COLUMBIA, Mo. – The cracks at Missouri’s senior citizen on the offensive line are best served cold, with a pinch of recognition and respect. The verbal jabs are swung in honest fun – in part because Elvis Fisher, a sixth-year left tackle, enjoys a good grin himself.
“Elvis,” coach Gary Pinkel said with a straight face, “has been around here for about 10 years.”
“His technique is always on point,” junior right tackle Justin Britt said, his expression as serious as can be. “That just comes with reps and (being) a 10th-year senior.”
Ah, the trials of being the group’s gray hair. That’s Fisher, 23, all 6 feet 5, 300 pounds of him. The St. Petersburg, Fla., native is back smacking pads after sitting out the 2011 season because of a ruptured patellar tendon in his left knee sustained during a preseason practice. There’s nowhere Memorial Stadium’s old man would rather be.
Fisher has returned in time for the Tigers’ Southeastern Conference baptism. That’s a huge headline for the black and gold as it prepares to maneuver through a schedule that includes Georgia, Alabama and South Carolina. His presence, made possible by a medical hardship waiver granted in February, has a sense of deja vu attached as well.
He was voted a team captain … again.
He has peppered practice sessions with his wit … again.
He will approach this season with a carefree attitude like it is his last … again.
Forget talk of SEC pressure. Fisher is here for his pleasure.
“I’m going to have fun out here,” said Fisher, an honorable mention all-Big 12 selection for the 2010 season. “I told everyone that I’m going to have fun out here. I don’t care how mad the coaches get or who yells at me or how many games we lose or win. I’m going to have fun regardless. That’s what I want to do, and that’s what I’m going to do.”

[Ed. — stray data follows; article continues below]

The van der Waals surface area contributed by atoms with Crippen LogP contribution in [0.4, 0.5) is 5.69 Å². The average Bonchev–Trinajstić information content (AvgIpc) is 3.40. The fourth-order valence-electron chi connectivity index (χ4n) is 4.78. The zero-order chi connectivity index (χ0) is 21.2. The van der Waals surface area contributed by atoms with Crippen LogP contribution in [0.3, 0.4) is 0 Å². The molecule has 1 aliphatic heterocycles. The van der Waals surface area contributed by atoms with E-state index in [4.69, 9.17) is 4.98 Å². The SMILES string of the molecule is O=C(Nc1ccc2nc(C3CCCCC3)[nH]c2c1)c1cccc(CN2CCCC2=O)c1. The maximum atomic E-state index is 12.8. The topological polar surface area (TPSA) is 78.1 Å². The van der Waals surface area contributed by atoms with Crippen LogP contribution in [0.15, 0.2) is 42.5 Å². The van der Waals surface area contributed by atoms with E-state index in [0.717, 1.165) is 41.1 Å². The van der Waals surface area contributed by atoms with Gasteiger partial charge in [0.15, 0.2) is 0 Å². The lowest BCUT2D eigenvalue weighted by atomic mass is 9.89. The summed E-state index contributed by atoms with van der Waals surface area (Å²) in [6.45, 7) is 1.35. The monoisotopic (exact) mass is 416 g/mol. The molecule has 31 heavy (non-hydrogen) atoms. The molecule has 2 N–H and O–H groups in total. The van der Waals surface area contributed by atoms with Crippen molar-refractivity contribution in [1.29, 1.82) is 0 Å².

He’s going to make Missouri better in the process. He started all 40 games at left tackle from 2008 to 2010. Blue-chip wide receiver Dorial Green-Beckham’s signing was hailed as one of Missouri’s top off-season coups. In reality, though, news of Fisher’s return will make a larger difference this fall.
The reason? Three players are back who received starts on the offensive line last season (Britt and guards Jack Meiners and Travis Ruth). The group helped the Tigers rank ninth in the country in rushing offense with an average of 244 yards per game. Already, the veteran has meshed with the fresher faces.
Britt, for one, senses a looser atmosphere compared with this time last year. It’s hard not to notice with a laissez-faire leader whose Twitter bio (@ElvisFisher72) includes the hashtag “#6thYearProblems.”
“Last year, it felt like it was more serious,” Britt said. “Not that it isn’t (serious) this year, but this year it is calmer. Elvis was there last year, but he was kind of in a down spot. The leadership in the O-line has picked up big this year. There are more vocal leaders this year.”
Vocal leadership? That’s something the vet can handle. Consider Britt’s response to a question about his favorite Fisher witticism: “I can’t really point out one. There’s always a new one. I’m waiting for the new one for the day.”
Or consider the fact that the son of a radio broadcaster filmed a fake news conference published July 31 on YouTube that included these “demands” before reporting to preseason camp:
*New soap in the locker room. (“I’m tired of that cheap 99-cent Wal-Mart soap,” Fisher said. “I’ve got old, dry skin as it is. Got to get some Dove or some Axe in there.”)
*A personal Segway, the two-wheeled transportation device. (“I don’t want to have to walk to the practice field. I don’t want to have to walk to the dining hall. I don’t want to have to walk to the weight room.”)
*His last name replaced by his Twitter handle on the back of his jersey.
*No sweating on game days before kickoff. (“I want to have five or six of my personal assistants on game day to assist me getting ready so I don’t have to sweat.”)
*New Mizzou football shirts. (“Look at what I’m wearing. I’m wearing an AT&T Cotton Bowl shirt. That was back in – when was that – ’08, Jan. 1? My redshirt year? I haven’t got a new shirt since. It’s ridiculous. I need some new shirts.”)
“Don’t take anything for granted,” Fisher said later. “It can be ended like the snap of a finger. It’s a rough game, but it’s a fun game. You’ve got to work hard at it, but sometimes something bad happens, and you’ve got to move on. If you can’t move on, it’s kind of bad, too. So don’t take anything for granted. I play every play as hard as I can and enjoy it while I’m out here.”
He’s enjoying it, all right. Who says the young have all the fun?